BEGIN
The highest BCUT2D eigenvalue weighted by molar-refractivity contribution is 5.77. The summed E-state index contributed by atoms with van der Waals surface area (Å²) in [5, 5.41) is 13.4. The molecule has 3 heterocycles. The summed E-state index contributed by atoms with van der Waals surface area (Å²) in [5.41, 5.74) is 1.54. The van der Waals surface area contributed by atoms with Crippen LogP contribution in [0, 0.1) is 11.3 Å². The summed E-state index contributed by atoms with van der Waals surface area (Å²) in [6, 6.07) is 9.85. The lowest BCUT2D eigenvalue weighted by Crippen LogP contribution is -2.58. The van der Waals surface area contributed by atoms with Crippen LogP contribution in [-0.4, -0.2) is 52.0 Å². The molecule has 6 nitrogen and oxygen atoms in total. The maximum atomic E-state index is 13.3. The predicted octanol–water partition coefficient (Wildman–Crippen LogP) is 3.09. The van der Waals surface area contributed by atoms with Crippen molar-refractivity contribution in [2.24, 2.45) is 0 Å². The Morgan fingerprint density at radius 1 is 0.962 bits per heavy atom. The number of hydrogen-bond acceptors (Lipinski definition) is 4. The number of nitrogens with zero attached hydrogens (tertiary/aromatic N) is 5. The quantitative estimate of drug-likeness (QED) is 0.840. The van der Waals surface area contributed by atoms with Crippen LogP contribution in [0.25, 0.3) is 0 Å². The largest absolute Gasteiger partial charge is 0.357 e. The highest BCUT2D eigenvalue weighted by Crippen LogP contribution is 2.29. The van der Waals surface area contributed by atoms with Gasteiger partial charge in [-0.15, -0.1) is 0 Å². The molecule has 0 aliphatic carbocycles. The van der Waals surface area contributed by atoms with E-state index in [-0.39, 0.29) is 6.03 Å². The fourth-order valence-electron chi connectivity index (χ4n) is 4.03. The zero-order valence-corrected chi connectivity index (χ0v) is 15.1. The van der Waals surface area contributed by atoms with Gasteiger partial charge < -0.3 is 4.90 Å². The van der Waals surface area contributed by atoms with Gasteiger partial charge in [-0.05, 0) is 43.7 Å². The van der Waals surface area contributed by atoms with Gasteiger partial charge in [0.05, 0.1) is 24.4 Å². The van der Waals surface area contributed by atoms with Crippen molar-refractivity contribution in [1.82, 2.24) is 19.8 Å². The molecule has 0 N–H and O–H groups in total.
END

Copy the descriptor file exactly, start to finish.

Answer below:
The highest BCUT2D eigenvalue weighted by molar-refractivity contribution is 5.77. The summed E-state index contributed by atoms with van der Waals surface area (Å²) in [5, 5.41) is 13.4. The molecule has 3 heterocycles. The summed E-state index contributed by atoms with van der Waals surface area (Å²) in [5.41, 5.74) is 1.54. The van der Waals surface area contributed by atoms with Crippen LogP contribution in [0, 0.1) is 11.3 Å². The summed E-state index contributed by atoms with van der Waals surface area (Å²) in [6, 6.07) is 9.85. The lowest BCUT2D eigenvalue weighted by Crippen LogP contribution is -2.58. The van der Waals surface area contributed by atoms with Crippen LogP contribution in [-0.4, -0.2) is 52.0 Å². The molecule has 6 nitrogen and oxygen atoms in total. The maximum atomic E-state index is 13.3. The predicted octanol–water partition coefficient (Wildman–Crippen LogP) is 3.09. The van der Waals surface area contributed by atoms with Crippen molar-refractivity contribution in [2.24, 2.45) is 0 Å². The Morgan fingerprint density at radius 1 is 0.962 bits per heavy atom. The number of hydrogen-bond acceptors (Lipinski definition) is 4. The number of nitrogens with zero attached hydrogens (tertiary/aromatic N) is 5. The quantitative estimate of drug-likeness (QED) is 0.840. The van der Waals surface area contributed by atoms with Crippen LogP contribution in [0.25, 0.3) is 0 Å². The largest absolute Gasteiger partial charge is 0.357 e. The highest BCUT2D eigenvalue weighted by Crippen LogP contribution is 2.29. The van der Waals surface area contributed by atoms with Gasteiger partial charge in [-0.15, -0.1) is 0 Å². The molecule has 0 aliphatic carbocycles. The van der Waals surface area contributed by atoms with E-state index in [-0.39, 0.29) is 6.03 Å². The fourth-order valence-electron chi connectivity index (χ4n) is 4.03. The zero-order valence-corrected chi connectivity index (χ0v) is 15.1. The van der Waals surface area contributed by atoms with Gasteiger partial charge < -0.3 is 4.90 Å². The van der Waals surface area contributed by atoms with Gasteiger partial charge in [-0.05, 0) is 43.7 Å². The van der Waals surface area contributed by atoms with Gasteiger partial charge in [0.05, 0.1) is 24.4 Å². The van der Waals surface area contributed by atoms with Crippen molar-refractivity contribution in [1.82, 2.24) is 19.8 Å². The molecule has 0 N–H and O–H groups in total.